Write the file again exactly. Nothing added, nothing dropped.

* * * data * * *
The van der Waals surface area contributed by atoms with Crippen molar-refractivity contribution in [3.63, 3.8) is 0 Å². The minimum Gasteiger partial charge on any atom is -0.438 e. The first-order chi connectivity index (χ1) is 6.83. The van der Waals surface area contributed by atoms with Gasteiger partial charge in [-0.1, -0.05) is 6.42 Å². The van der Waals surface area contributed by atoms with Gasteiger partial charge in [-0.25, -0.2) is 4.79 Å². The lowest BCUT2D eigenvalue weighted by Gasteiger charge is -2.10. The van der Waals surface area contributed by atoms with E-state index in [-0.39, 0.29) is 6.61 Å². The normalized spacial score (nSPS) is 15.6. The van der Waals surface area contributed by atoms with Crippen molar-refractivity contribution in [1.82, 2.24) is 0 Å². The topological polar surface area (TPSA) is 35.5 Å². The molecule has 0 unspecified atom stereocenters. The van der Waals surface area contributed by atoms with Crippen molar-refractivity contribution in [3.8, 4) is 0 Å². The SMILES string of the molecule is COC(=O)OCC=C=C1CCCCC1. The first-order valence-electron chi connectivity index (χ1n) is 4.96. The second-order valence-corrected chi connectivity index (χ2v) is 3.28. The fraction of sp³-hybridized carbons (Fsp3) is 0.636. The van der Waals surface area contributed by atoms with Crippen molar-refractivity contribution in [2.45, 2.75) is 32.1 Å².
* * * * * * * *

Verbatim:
The van der Waals surface area contributed by atoms with Crippen molar-refractivity contribution in [3.63, 3.8) is 0 Å². The minimum Gasteiger partial charge on any atom is -0.438 e. The first-order chi connectivity index (χ1) is 6.83. The van der Waals surface area contributed by atoms with Gasteiger partial charge in [-0.1, -0.05) is 6.42 Å². The van der Waals surface area contributed by atoms with Gasteiger partial charge in [-0.25, -0.2) is 4.79 Å². The lowest BCUT2D eigenvalue weighted by Gasteiger charge is -2.10. The van der Waals surface area contributed by atoms with E-state index in [-0.39, 0.29) is 6.61 Å². The normalized spacial score (nSPS) is 15.6. The van der Waals surface area contributed by atoms with Crippen molar-refractivity contribution in [1.82, 2.24) is 0 Å². The topological polar surface area (TPSA) is 35.5 Å². The molecule has 0 unspecified atom stereocenters. The van der Waals surface area contributed by atoms with Crippen molar-refractivity contribution in [3.8, 4) is 0 Å². The SMILES string of the molecule is COC(=O)OCC=C=C1CCCCC1. The first-order valence-electron chi connectivity index (χ1n) is 4.96. The second-order valence-corrected chi connectivity index (χ2v) is 3.28. The fraction of sp³-hybridized carbons (Fsp3) is 0.636. The van der Waals surface area contributed by atoms with Crippen molar-refractivity contribution in [2.45, 2.75) is 32.1 Å².